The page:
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Reopening trade is for real; lots of engines still to fire: Mihir Vora


“The business resumption and pent-up consumption, in short the reopening theme, is pretty much on. We expect that while the current sentiment of consumption is still subdued, there are lots of kickers that are likely in the next few months,” says Mihir Vora, CIO and Senior Diector, Max Life Insurance.

The entire reopening trade has been playing well on Dalal Street. International travellers and foreign tourists can now enter India without quarantine restrictions. What is your outlook as far as the airline stocks and IndiGo in particular?
The reopening trade is real and there are lots of engines still to fire. Tourism is just about starting. While we have seen a lot of domestic tourism, foreign tourism is still to start and that will be an extra kicker for consumption. Hopefully, we would see a lot of NRIs come in and it is also the wedding season. Typically, NRIs do a lot of buying when they come to India. So, the business resumption and pent-up consumption — in short the reopening theme is pretty much on. We expect that while the current sentiment of consumption is still subdued, there are lots of kickers that are likely in the next few months.

It seems like everything which is travel related is opening up and consumption led should do well including the underperforming sectors like automobiles.

What are your views on the auto sector?
The auto sector has a lot of sub-segments. One of the most underperforming segments has been cars, where we have seen a lot of bottlenecks. Earlier, there was a demand issue and then, there was a chip bottleneck issue. But now, both these are coming back on track and we are beginning to see some tailwinds as far as cars are concerned. Also, with some excitement in the EV space and a lot of private equity investment likely to come into this space, we should see some of the listed players benefiting from that EV positive sentiment also.

On the two-wheeler side, the incumbents are getting more impacted negatively by startups as far as EVs are concerned. So, there may be a bit of a disruption and we are cautious on the two- wheeler space. But as far as cars and commercial vehicles are concerned, we should see demand come back and the next few quarters should see a lot of pent-up buying.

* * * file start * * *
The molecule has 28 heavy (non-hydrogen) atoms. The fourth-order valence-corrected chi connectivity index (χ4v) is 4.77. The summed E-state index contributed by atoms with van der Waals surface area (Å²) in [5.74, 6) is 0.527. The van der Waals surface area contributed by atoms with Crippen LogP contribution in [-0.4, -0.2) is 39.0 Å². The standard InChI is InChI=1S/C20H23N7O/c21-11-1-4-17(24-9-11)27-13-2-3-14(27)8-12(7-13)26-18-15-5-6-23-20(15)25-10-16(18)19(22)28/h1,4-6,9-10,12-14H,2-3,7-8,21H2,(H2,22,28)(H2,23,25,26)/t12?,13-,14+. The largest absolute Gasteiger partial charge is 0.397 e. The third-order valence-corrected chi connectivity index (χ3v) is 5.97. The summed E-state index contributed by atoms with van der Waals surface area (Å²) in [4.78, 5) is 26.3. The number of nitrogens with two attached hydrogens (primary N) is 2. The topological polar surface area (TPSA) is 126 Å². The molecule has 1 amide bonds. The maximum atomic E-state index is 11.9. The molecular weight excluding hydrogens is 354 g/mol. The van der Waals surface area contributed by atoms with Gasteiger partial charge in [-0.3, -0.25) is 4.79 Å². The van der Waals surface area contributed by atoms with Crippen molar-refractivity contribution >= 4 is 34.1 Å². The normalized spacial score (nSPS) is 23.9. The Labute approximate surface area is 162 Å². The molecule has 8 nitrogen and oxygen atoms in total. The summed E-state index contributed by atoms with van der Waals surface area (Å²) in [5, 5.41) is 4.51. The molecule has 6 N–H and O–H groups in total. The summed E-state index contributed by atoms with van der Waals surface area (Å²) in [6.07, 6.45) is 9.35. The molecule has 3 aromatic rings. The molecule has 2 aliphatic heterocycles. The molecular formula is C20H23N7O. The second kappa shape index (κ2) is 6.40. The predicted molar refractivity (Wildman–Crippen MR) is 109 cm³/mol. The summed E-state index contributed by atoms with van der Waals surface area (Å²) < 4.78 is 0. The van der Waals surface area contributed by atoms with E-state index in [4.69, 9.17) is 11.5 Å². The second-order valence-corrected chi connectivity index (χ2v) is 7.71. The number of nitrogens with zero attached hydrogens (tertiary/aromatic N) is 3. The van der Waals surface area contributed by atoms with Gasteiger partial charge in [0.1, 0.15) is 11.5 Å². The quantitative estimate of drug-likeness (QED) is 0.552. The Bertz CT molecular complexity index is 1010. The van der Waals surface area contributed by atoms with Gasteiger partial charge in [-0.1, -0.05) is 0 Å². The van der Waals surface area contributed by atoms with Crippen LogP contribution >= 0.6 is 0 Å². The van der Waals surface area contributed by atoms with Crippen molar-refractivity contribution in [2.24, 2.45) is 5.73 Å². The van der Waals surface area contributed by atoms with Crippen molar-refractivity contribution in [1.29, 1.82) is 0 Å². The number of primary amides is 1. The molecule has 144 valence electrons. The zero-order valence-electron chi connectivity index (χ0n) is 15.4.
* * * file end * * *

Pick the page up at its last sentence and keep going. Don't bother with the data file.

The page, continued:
We have low interest rates which also helps at least the truck operators. The only thing that we probably need to monitor is fuel prices. As long as they stay within range and do not go up too much, we should see some good tailwinds in the commercial vehicle segment too.

In the healthcare space, chatter is coming in from the hospital sector with regards to their Q2 update. Most of them are seeing a good amount of growth in the non-Covid occupancy levels in the second quarter as opposed to even the previous quarter or the same time last year as well. Do some of these stocks merit a relook?
Definitely. In a way, this is also one kind of opening up trade. A lot of discretionary or non-essential, non-emergency treatments, diagnostics, etc, had been postponed during the Covid period because of fears and because of capacities not being available. So a lot of pent-up opening up kind of demand should also be there in the hospital space and even in the diagnostic space which is linked to the hospital space, because once you go for a treatment, you obviously need a lot of diagnostics also.

Some of the newly listed new age companies have very high valuations. Startups are entering the club in six months flat. Nykaa is more expensive than Britannia and BPCL. Paytm is getting listed on Thursday. What is your view?
It is a tough one and it would have been easier if all these companies were in one industry but they are all over the place — they are consumer tech, B2B, B2C, online finance. Each of these companies needs to be analysed separately, the business models and the valuation benchmarks are nowhere comparable. In fact, I think we are going to run out of analysts at this rate.

The big comeback that we are seeing in residential and commercial real estate is expected to start doing better with work from home becoming a thing of the past. TCS has had its last day of work from home. How are you approaching the real estate sector?
We are positive. To start with we are positive on the commercial space and we have investments in the commercial real estate space through stocks as well as commercial property. But now we have competition in housing loans and interest rates have come down structurally. Plus the wealth effect of the stock market should not be underestimated. The strength in the stock market, the strength of IT services hiring and low interest rates are a good combination for potential demand and the pick up that we have seen not only in the larger cities like Mumbai but also in cities like Bangalore, Pune and Hyderabad means that there is good retail traction at the residential level. So at least for the next few quarters, this should sustain.



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